Financial Times Justin Marozzi adds to the praise for Consolations of the Forest, saying of it “No one could accuse Tesson either of leading an impoverished existence or of suffering from an inability to convey life’s joys and wonders. Rich in poetry, charged with intensity, Consolations is magnificent, pretentious, thoroughly French, a hermit’s vodka-tossed paean to retreat and solitude.”

Rachel Kushner's second novel takes us for a ride. Photograph: Getty.

Book talk from the New Statesman culture desk.

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The reason chicken is a popular British food? Because we started factory farming

In the 1950s, chicken was seen as an elite food and was expensive.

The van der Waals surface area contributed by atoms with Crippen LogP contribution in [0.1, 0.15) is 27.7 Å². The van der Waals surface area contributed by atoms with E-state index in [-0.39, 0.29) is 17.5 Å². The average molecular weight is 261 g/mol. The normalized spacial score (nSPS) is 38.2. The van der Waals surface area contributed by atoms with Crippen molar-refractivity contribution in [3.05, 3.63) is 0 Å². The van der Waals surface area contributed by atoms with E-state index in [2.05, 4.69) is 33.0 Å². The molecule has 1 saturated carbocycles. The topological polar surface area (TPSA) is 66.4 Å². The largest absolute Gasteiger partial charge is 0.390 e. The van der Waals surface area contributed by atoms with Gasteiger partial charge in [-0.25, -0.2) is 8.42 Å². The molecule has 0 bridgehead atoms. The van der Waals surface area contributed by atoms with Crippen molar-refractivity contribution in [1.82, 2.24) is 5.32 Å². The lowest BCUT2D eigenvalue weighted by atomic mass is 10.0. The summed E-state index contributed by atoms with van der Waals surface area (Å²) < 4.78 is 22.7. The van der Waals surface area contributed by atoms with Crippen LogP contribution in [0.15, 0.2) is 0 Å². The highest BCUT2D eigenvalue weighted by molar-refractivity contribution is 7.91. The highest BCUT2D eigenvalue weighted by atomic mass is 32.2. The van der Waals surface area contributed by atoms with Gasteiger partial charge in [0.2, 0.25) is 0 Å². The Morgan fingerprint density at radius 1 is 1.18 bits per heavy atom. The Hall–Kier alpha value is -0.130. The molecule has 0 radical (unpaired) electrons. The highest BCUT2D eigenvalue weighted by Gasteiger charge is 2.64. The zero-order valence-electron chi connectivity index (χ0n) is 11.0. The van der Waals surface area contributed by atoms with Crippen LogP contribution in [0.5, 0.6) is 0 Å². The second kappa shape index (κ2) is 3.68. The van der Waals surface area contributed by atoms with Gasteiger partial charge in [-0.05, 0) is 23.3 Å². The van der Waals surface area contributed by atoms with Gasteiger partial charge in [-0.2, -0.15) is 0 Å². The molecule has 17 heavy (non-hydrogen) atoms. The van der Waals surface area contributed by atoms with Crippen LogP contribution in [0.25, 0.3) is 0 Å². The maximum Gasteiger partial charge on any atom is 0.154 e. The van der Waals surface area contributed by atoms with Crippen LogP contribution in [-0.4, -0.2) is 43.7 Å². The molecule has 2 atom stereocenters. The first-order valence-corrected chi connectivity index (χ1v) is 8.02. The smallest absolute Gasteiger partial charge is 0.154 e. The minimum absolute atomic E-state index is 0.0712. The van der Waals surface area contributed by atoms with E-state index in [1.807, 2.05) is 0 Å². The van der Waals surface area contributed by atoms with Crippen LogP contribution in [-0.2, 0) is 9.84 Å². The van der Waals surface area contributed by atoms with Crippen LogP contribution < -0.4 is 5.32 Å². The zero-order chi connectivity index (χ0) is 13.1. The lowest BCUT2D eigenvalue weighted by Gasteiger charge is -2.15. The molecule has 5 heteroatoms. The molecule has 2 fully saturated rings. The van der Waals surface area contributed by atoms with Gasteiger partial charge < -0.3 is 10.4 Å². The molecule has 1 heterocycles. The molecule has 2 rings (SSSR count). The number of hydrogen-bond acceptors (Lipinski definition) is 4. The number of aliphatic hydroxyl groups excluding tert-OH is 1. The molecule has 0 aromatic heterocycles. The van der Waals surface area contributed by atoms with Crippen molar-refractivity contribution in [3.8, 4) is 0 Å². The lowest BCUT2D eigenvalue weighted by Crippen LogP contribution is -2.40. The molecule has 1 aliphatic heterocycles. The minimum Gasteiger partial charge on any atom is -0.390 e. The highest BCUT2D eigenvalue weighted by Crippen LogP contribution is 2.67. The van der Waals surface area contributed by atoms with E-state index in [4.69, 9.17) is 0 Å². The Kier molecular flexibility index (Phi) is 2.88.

Chlorine-washed chickens, hormone-fed beef and pork raised on growth-promoting antibiotics. It doesn’t sound very tasty – but this is what could be lining our supermarket shelves after Brexit. Trade deals could allow an influx of meat into Britain from the US, where lower animal welfare standards mean it can be produced more cheaply. A House of Lords report this week warned this could spark a change in our farming. The high animal welfare and environmental standards we have in the UK (set by EU law) could be eroded to allow British meat to compete with cheaper imports.

Last week, Michael Gove, Defra secretary, reassured parliament he was committed to maintaining current standards after Brexit. "One thing is clear: I do not want to see, and we will not have, US-style farming in this country," he said. Yet some argue US-style farms have already taken over British agriculture, largely under the radar and without a national debate.